Share / Export Citation / Email / Print / Text size:

Transport Problems

Silesian University of Technology

Subject: Economics, Transportation, Transportation Science & Technology


eISSN: 2300-861X



VOLUME 16 , ISSUE 4 (December 2021) > List of articles



Keywords : drivers’ speed behaviour; average Speer; pedestrian crossing; additional lighting system

Citation Information : Transport Problems. Volume 16, Issue 4, Pages 35-43, DOI:

License : (CC BY 4.0)

Received Date : 01-July-2020 / Accepted: 03-December-2021 / Published Online: 24-December-2021



The probability and severity of accidents at pedestrian crossings strongly depend on vehicles’ speed; hence, drivers’ speed control and awareness of driving conditions are very important. Lighting installations in the transition areas of pedestrian crossings have been set up in Polish cities in recent years to improve the visibility of pedestrian crossings and enhance drives’ awareness while approaching sensitive spots in the road network. A key study focus is to evaluate the influence of additional lighting systems on drivers’ behaviour in terms of travel speed. Drivers’ speed measures were carried out under daytime and nighttime conditions on single carriageways. Speed measurements were performed in free flow driving conditions in the vicinity of zebra crossings located in mid-block segments and at intersection inlets. The analyses conducted have shown an ambiguous influence of lighting installations on drivers’ behaviour. It has been found that drivers approaching pedestrian crossings with additional illumination systems decrease their speed significantly, but average speeds, even reduced, remain over posted speed limits. Moreover, at zebra locations, drivers’ speed under night conditions in some cases was found to be significantly higher than during the day. Based on the results obtained, some recommendations have been made to improve drives’ speed behaviour at pedestrian crosswalks.

Content not available PDF Share



1. THORN. Lightning for pedestrian crossings. Identification, Visibility, Safety. Available at:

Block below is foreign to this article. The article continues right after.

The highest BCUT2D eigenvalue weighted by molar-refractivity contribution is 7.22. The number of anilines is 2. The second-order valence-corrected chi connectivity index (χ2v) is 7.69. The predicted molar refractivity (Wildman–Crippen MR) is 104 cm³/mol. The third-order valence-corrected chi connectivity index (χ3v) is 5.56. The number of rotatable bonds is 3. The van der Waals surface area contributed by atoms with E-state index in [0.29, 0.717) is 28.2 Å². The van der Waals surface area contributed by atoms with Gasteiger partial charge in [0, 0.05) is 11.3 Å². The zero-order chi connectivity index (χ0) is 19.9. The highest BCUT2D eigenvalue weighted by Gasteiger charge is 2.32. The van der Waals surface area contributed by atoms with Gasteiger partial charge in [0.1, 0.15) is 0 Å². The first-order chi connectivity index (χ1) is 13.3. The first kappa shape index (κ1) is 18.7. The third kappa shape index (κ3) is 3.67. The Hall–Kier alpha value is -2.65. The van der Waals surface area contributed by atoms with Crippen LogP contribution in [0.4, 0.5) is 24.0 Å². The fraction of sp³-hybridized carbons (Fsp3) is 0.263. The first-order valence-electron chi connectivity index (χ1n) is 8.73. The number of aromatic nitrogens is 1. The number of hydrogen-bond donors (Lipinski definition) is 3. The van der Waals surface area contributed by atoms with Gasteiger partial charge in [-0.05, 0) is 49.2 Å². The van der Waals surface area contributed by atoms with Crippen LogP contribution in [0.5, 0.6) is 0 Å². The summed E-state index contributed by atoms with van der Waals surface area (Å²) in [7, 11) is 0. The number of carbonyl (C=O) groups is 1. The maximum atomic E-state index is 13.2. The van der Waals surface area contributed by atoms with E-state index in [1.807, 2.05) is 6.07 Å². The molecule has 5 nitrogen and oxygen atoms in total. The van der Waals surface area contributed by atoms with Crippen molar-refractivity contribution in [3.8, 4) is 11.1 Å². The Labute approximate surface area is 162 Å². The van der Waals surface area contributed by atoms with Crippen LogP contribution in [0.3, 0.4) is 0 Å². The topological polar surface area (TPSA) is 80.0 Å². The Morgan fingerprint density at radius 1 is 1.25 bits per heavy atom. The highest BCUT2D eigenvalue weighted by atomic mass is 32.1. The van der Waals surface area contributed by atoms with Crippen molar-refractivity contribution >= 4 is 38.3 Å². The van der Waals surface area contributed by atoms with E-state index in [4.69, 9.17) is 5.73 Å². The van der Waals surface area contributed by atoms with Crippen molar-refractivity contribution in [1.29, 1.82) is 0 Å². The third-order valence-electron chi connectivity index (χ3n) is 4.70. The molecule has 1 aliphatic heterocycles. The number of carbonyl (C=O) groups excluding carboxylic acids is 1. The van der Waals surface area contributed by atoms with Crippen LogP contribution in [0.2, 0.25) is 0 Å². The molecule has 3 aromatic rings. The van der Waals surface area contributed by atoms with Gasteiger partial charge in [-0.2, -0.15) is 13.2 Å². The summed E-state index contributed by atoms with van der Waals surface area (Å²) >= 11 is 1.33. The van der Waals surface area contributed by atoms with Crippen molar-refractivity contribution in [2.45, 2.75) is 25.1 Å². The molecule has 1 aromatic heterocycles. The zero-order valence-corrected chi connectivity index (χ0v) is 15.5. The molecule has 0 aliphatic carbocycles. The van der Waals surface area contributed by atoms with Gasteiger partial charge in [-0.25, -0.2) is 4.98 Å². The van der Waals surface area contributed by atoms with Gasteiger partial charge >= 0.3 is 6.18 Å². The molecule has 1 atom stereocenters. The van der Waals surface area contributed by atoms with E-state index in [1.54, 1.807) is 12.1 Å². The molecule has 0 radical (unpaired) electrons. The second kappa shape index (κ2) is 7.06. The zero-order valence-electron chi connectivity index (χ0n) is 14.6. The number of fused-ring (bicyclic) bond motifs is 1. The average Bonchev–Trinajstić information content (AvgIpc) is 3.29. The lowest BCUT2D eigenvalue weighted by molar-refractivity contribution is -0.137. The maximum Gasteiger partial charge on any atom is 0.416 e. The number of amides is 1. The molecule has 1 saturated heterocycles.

2. European Road Safety Observatory ERSO. Traffic Safety Basic Facts 2018. Main Figures. 2018. Available at: n_figures.pdf.

3. U.S. Department of Transportation. NHTSA’s National Center for Statistics and Analysis. Traffic Safety Facts. Pedestrians. Washington. 2019. Available at:

4. European New Car Assessment Programme, EuroNCAP. European New Car Assessment Programme - 2020 ROADMAP. 2015. Available at:

5. Eurostat statistics. Road accident fatalities. 2018.
Available at:

6. Police Headquarters. Traffic Department. Road accidents in Poland. 2018. Available at:,Wypadki-drogowe-raporty-roczne.html.

7. Cunbao, Z. & Feng, C. & Yuanyuan, W. Evaluation of pedestrian crossing behavior and safety at uncontrolled mid-block crosswalks with different numbers of lanes in China. Accident Analysis & Prevention. 2019. Vol. 123. P. 263-273.

8. Chaudhari, A. & Shah, J. & Arkatkar, S. & Joshi, G. & Parida, M. Evaluation of pedestrian safety margin at mid-block crosswalks in India. Safety Science. 2018. Vol. 119. P. 188-198. DOI:

9. Raghuram, K.B. & Vedagiri, P. & Rathi, N. Models for pedestrian gap acceptance behaviour analysis at unprotected mid-block crosswalks under mixed traffic conditions. Transportation Research Part F: Traffic Psychology and Behaviour. 2015. Vol. 32. P. 114-126.

10. Raghuram, K.B. & Vedagiri, P. Proactive pedestrian safety evaluation at unprotected mid-block crosswalk locations under mixed traffic conditions. Safety Science. 2016. Vol. 89. P. 94-105.

11. Ishaque, M.M. & Noland, R.B. Behavioural Issues in Pedestrian Speed Choice and Street Crossing Behaviour: A Review. Transport Reviews. 2008. Vol. 28(1). P. 61-85. DOI: 10.1080/01441640701365239.